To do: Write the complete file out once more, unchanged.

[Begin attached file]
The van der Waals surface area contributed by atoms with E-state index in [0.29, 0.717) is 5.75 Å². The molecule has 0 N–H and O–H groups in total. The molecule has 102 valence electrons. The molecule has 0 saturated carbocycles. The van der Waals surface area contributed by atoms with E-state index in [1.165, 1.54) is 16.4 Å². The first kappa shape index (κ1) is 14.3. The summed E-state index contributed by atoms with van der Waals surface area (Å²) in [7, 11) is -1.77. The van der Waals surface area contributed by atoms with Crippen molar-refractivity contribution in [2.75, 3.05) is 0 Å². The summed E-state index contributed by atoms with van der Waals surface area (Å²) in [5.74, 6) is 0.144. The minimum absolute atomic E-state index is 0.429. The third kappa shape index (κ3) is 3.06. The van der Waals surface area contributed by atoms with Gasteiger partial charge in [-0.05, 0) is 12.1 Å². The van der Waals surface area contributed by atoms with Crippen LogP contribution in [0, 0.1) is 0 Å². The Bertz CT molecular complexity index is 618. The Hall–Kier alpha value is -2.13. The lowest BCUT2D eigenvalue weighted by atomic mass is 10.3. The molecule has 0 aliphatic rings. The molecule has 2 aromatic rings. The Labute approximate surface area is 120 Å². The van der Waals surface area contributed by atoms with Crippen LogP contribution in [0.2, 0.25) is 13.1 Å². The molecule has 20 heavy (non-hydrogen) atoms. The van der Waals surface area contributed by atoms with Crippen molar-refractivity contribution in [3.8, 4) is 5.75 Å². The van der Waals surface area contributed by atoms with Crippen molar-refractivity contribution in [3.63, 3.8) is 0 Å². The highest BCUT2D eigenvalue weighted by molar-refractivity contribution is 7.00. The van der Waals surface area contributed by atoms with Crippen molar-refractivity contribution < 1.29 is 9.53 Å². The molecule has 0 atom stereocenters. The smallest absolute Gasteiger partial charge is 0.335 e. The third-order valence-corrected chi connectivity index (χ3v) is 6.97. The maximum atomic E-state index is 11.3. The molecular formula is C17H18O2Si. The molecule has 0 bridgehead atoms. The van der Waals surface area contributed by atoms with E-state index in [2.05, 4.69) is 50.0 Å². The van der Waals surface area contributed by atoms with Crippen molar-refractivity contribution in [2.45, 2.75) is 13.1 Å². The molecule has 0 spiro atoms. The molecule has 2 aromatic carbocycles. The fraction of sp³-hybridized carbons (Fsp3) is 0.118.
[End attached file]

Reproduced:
The van der Waals surface area contributed by atoms with E-state index in [0.29, 0.717) is 5.75 Å². The molecule has 0 N–H and O–H groups in total. The molecule has 102 valence electrons. The molecule has 0 saturated carbocycles. The van der Waals surface area contributed by atoms with E-state index in [1.165, 1.54) is 16.4 Å². The first kappa shape index (κ1) is 14.3. The summed E-state index contributed by atoms with van der Waals surface area (Å²) in [7, 11) is -1.77. The van der Waals surface area contributed by atoms with Crippen molar-refractivity contribution in [2.75, 3.05) is 0 Å². The summed E-state index contributed by atoms with van der Waals surface area (Å²) in [5.74, 6) is 0.144. The minimum absolute atomic E-state index is 0.429. The third kappa shape index (κ3) is 3.06. The van der Waals surface area contributed by atoms with Gasteiger partial charge in [-0.05, 0) is 12.1 Å². The van der Waals surface area contributed by atoms with Crippen LogP contribution in [0, 0.1) is 0 Å². The Bertz CT molecular complexity index is 618. The Hall–Kier alpha value is -2.13. The lowest BCUT2D eigenvalue weighted by atomic mass is 10.3. The molecule has 0 aliphatic rings. The molecule has 2 aromatic rings. The Labute approximate surface area is 120 Å². The van der Waals surface area contributed by atoms with Crippen LogP contribution in [0.2, 0.25) is 13.1 Å². The molecule has 20 heavy (non-hydrogen) atoms. The van der Waals surface area contributed by atoms with Crippen molar-refractivity contribution in [3.8, 4) is 5.75 Å². The van der Waals surface area contributed by atoms with Crippen molar-refractivity contribution in [3.63, 3.8) is 0 Å². The highest BCUT2D eigenvalue weighted by molar-refractivity contribution is 7.00. The van der Waals surface area contributed by atoms with Crippen molar-refractivity contribution < 1.29 is 9.53 Å². The molecule has 0 atom stereocenters. The smallest absolute Gasteiger partial charge is 0.335 e. The third-order valence-corrected chi connectivity index (χ3v) is 6.97. The maximum atomic E-state index is 11.3. The molecular formula is C17H18O2Si. The molecule has 0 bridgehead atoms. The van der Waals surface area contributed by atoms with E-state index in [2.05, 4.69) is 50.0 Å². The van der Waals surface area contributed by atoms with Crippen molar-refractivity contribution in [2.45, 2.75) is 13.1 Å². The molecule has 0 spiro atoms. The molecule has 2 aromatic carbocycles. The fraction of sp³-hybridized carbons (Fsp3) is 0.118.